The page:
Using the latest rounded off **2017 figures** derived from the Department of Statistics:

Average household income in Singapore among working households: S$12,000

Median household income in Singapore among working households: S$9,000

Average household income per member: S$3,800

Median household income per member: S$2,700

### Assumptions about five-figure income family with five members

This is where assumptions come in.

**1) Assuming the family of five makes S$11,000**

In per member terms, its income per member of S$2,200 is below both the average and median in 2017.

This family can be said to earn an income as a whole that would be considered quite average: Above the median, and below the average household income.

**2) Assuming the family of five makes S$12,000**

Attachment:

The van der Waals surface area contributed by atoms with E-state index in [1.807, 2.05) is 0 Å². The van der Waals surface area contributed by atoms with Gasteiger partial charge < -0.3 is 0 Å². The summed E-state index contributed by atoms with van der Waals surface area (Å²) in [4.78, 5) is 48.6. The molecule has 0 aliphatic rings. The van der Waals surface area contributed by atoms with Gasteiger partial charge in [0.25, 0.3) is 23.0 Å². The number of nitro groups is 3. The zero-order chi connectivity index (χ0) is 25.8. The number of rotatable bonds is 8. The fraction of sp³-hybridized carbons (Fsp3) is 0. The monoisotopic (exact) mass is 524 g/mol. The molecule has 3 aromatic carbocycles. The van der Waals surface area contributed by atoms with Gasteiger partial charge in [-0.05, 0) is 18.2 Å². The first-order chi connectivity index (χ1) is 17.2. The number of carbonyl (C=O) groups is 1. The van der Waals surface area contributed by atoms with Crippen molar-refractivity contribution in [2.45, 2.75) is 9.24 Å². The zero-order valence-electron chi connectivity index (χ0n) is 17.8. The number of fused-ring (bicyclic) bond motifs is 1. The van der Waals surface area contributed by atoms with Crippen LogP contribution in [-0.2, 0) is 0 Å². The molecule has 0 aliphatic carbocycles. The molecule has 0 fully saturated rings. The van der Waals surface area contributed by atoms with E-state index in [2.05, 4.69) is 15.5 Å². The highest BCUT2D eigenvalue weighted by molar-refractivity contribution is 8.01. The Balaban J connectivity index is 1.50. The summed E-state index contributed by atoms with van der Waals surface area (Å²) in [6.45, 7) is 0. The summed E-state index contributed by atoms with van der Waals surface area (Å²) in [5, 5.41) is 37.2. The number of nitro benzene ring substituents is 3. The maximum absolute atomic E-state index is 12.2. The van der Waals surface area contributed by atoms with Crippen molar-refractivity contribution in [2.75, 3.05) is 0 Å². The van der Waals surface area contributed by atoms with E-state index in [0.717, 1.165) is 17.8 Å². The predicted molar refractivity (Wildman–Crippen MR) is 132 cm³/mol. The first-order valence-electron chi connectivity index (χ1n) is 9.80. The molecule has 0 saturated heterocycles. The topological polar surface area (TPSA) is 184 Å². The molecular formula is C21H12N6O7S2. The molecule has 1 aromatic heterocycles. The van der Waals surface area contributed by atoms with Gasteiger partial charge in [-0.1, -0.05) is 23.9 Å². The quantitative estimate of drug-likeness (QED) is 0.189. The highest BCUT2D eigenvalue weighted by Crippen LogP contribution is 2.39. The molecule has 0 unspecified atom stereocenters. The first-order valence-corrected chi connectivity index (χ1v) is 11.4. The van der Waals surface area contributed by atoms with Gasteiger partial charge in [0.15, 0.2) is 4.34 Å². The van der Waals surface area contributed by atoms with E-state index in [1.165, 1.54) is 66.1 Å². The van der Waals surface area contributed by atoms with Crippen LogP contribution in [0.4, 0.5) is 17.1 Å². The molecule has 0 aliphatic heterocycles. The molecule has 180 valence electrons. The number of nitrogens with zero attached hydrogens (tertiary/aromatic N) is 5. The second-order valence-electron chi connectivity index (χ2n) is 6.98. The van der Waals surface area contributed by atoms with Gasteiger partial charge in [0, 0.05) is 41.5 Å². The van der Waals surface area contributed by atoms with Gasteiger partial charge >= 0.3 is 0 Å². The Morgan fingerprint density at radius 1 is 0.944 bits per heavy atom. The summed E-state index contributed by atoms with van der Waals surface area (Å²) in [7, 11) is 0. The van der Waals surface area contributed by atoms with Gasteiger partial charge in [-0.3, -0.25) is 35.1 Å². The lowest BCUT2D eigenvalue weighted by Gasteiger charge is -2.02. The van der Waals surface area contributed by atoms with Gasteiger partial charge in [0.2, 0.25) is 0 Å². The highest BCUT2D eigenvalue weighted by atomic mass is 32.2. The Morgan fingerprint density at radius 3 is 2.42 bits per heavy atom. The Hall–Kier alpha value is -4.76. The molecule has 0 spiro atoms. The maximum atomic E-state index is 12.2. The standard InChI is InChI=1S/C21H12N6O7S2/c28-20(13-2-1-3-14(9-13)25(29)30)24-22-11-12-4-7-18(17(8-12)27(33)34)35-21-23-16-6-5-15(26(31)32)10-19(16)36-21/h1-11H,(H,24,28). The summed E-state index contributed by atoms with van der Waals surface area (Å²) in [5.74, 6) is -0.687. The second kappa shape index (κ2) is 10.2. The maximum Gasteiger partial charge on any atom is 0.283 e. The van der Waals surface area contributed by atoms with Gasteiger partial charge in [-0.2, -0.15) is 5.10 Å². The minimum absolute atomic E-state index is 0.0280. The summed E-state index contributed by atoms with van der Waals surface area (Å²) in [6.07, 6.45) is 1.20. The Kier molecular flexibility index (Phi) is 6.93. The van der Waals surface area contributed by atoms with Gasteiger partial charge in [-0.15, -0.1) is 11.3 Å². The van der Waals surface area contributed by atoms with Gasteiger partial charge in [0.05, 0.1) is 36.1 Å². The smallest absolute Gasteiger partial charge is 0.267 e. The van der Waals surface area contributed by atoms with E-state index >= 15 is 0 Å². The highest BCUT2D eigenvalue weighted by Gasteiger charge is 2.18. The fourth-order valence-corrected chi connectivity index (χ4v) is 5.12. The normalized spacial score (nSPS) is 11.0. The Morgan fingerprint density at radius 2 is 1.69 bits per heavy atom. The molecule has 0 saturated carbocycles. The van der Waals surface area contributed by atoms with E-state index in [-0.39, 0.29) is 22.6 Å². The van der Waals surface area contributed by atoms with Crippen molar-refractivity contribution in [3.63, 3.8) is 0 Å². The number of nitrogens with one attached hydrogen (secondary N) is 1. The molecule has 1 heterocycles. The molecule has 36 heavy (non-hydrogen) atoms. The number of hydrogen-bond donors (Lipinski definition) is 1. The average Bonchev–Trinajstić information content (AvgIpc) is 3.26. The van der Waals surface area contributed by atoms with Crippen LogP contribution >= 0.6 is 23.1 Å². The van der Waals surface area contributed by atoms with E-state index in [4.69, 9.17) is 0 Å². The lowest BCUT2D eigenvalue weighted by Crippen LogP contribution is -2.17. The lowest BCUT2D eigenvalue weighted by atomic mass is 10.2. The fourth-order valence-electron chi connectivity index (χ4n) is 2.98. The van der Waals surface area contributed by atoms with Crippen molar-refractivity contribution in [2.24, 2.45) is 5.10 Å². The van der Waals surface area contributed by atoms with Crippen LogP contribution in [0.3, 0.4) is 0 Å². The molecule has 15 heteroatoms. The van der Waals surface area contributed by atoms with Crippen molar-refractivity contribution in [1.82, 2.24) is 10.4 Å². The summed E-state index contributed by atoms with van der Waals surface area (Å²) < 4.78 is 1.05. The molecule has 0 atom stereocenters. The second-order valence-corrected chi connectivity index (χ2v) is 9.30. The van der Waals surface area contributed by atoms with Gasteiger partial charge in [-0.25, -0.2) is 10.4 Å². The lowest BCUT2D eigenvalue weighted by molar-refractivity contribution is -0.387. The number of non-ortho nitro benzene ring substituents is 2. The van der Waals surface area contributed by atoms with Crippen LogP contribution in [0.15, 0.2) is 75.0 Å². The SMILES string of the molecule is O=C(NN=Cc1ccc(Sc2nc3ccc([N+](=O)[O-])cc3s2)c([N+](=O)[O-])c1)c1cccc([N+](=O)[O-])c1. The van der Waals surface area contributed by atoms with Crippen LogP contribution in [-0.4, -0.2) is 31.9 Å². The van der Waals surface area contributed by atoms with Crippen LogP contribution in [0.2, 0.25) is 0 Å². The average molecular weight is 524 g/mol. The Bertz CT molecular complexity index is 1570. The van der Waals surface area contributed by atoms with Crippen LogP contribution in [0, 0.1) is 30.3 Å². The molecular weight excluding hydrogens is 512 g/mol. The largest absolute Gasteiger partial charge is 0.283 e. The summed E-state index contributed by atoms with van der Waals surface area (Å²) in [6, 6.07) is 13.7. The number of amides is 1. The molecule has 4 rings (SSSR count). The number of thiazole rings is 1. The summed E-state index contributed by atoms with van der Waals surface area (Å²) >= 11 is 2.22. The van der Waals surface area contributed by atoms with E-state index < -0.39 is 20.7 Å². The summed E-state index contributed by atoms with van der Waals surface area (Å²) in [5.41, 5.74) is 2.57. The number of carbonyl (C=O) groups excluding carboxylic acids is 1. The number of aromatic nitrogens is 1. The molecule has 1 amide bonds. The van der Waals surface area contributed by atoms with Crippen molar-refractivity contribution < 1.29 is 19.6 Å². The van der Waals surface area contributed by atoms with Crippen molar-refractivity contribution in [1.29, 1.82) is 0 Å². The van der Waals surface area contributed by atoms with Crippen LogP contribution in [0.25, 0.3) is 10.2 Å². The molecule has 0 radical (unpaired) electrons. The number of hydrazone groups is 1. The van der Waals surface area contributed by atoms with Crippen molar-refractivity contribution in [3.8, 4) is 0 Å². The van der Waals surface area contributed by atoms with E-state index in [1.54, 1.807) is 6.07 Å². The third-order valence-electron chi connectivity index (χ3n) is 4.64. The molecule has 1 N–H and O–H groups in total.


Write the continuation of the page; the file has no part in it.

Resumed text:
In per member terms, its income per member of S$2,400 is below both the average and median in 2017.

This family can be said to earn an income as a whole that would still be considered quite average: Above the median, but just qualifies as the average household income.

**3) Assuming the family of five makes S$13,000**

In per member terms, its income per member of S$2,600 is still below both the average and median in 2017.

This family can be said to earn an income as a whole that would still be considered average: Above the median, and above the average household income, but lower than the average and median household income per member.

### Implications

In a second Facebook post on Feb. 17, one day after the first post came out, Low elaborated more on the implications of the data: Namely, the five-figure income family is not exactly well-off, going by the official statistics.